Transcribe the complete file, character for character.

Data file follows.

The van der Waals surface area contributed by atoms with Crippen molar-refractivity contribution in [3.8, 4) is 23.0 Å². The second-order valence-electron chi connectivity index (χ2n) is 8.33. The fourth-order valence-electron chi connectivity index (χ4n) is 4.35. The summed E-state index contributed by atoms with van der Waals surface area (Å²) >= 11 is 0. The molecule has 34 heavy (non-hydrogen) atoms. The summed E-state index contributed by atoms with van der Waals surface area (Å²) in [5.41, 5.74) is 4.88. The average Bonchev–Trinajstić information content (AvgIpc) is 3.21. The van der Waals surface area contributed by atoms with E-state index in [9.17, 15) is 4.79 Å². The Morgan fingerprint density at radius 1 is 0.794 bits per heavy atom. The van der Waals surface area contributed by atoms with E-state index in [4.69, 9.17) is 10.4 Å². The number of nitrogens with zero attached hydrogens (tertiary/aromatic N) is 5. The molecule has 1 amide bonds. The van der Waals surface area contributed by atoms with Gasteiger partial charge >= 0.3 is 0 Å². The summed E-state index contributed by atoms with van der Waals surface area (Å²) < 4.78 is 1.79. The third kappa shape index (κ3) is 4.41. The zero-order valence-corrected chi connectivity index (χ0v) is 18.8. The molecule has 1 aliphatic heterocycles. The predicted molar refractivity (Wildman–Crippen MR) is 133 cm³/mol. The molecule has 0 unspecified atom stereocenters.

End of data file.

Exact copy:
The van der Waals surface area contributed by atoms with Crippen molar-refractivity contribution in [3.8, 4) is 23.0 Å². The second-order valence-electron chi connectivity index (χ2n) is 8.33. The fourth-order valence-electron chi connectivity index (χ4n) is 4.35. The summed E-state index contributed by atoms with van der Waals surface area (Å²) >= 11 is 0. The molecule has 34 heavy (non-hydrogen) atoms. The summed E-state index contributed by atoms with van der Waals surface area (Å²) in [5.41, 5.74) is 4.88. The average Bonchev–Trinajstić information content (AvgIpc) is 3.21. The van der Waals surface area contributed by atoms with E-state index in [9.17, 15) is 4.79 Å². The Morgan fingerprint density at radius 1 is 0.794 bits per heavy atom. The van der Waals surface area contributed by atoms with E-state index in [4.69, 9.17) is 10.4 Å². The number of nitrogens with zero attached hydrogens (tertiary/aromatic N) is 5. The molecule has 1 amide bonds. The van der Waals surface area contributed by atoms with Gasteiger partial charge >= 0.3 is 0 Å². The summed E-state index contributed by atoms with van der Waals surface area (Å²) < 4.78 is 1.79. The third kappa shape index (κ3) is 4.41. The zero-order valence-corrected chi connectivity index (χ0v) is 18.8. The molecule has 1 aliphatic heterocycles. The predicted molar refractivity (Wildman–Crippen MR) is 133 cm³/mol. The molecule has 0 unspecified atom stereocenters.